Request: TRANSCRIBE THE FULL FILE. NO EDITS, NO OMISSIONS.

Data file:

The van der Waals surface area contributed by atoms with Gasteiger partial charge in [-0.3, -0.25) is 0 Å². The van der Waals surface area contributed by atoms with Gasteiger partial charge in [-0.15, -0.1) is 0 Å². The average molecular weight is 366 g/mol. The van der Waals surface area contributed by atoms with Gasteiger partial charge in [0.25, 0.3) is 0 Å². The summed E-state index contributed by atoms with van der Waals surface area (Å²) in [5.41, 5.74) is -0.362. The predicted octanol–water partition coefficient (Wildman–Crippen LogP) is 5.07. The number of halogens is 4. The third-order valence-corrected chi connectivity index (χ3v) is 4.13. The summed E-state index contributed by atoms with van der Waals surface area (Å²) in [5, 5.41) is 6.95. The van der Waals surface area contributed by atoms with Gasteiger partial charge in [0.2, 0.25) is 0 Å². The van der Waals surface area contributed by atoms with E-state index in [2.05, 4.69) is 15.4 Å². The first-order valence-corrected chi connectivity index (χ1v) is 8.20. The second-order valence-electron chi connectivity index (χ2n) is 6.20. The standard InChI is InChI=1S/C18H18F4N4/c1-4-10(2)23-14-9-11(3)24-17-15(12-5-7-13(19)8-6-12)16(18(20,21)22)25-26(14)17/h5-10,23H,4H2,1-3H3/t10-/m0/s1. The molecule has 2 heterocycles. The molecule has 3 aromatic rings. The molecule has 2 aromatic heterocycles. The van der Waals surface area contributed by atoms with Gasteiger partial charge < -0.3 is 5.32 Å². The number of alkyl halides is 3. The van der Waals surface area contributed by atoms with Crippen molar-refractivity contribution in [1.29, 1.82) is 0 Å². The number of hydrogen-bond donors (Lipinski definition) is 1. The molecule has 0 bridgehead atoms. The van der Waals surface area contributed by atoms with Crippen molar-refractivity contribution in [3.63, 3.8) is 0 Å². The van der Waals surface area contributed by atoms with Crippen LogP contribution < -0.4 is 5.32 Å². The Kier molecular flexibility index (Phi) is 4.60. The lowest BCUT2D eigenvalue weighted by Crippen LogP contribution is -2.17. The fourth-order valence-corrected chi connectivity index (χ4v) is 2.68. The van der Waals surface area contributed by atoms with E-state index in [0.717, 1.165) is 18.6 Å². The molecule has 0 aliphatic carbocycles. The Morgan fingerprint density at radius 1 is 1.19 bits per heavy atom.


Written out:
The van der Waals surface area contributed by atoms with Gasteiger partial charge in [-0.3, -0.25) is 0 Å². The van der Waals surface area contributed by atoms with Gasteiger partial charge in [-0.15, -0.1) is 0 Å². The average molecular weight is 366 g/mol. The van der Waals surface area contributed by atoms with Gasteiger partial charge in [0.25, 0.3) is 0 Å². The summed E-state index contributed by atoms with van der Waals surface area (Å²) in [5.41, 5.74) is -0.362. The predicted octanol–water partition coefficient (Wildman–Crippen LogP) is 5.07. The number of halogens is 4. The third-order valence-corrected chi connectivity index (χ3v) is 4.13. The summed E-state index contributed by atoms with van der Waals surface area (Å²) in [5, 5.41) is 6.95. The van der Waals surface area contributed by atoms with Gasteiger partial charge in [0.2, 0.25) is 0 Å². The van der Waals surface area contributed by atoms with E-state index in [2.05, 4.69) is 15.4 Å². The first-order valence-corrected chi connectivity index (χ1v) is 8.20. The second-order valence-electron chi connectivity index (χ2n) is 6.20. The standard InChI is InChI=1S/C18H18F4N4/c1-4-10(2)23-14-9-11(3)24-17-15(12-5-7-13(19)8-6-12)16(18(20,21)22)25-26(14)17/h5-10,23H,4H2,1-3H3/t10-/m0/s1. The molecule has 2 heterocycles. The molecule has 3 aromatic rings. The molecule has 2 aromatic heterocycles. The van der Waals surface area contributed by atoms with Gasteiger partial charge < -0.3 is 5.32 Å². The number of alkyl halides is 3. The van der Waals surface area contributed by atoms with Crippen molar-refractivity contribution in [1.29, 1.82) is 0 Å². The number of hydrogen-bond donors (Lipinski definition) is 1. The molecule has 0 bridgehead atoms. The van der Waals surface area contributed by atoms with Crippen molar-refractivity contribution in [3.63, 3.8) is 0 Å². The van der Waals surface area contributed by atoms with Crippen LogP contribution < -0.4 is 5.32 Å². The Kier molecular flexibility index (Phi) is 4.60. The lowest BCUT2D eigenvalue weighted by Crippen LogP contribution is -2.17. The fourth-order valence-corrected chi connectivity index (χ4v) is 2.68. The van der Waals surface area contributed by atoms with E-state index in [0.717, 1.165) is 18.6 Å². The molecule has 0 aliphatic carbocycles. The Morgan fingerprint density at radius 1 is 1.19 bits per heavy atom.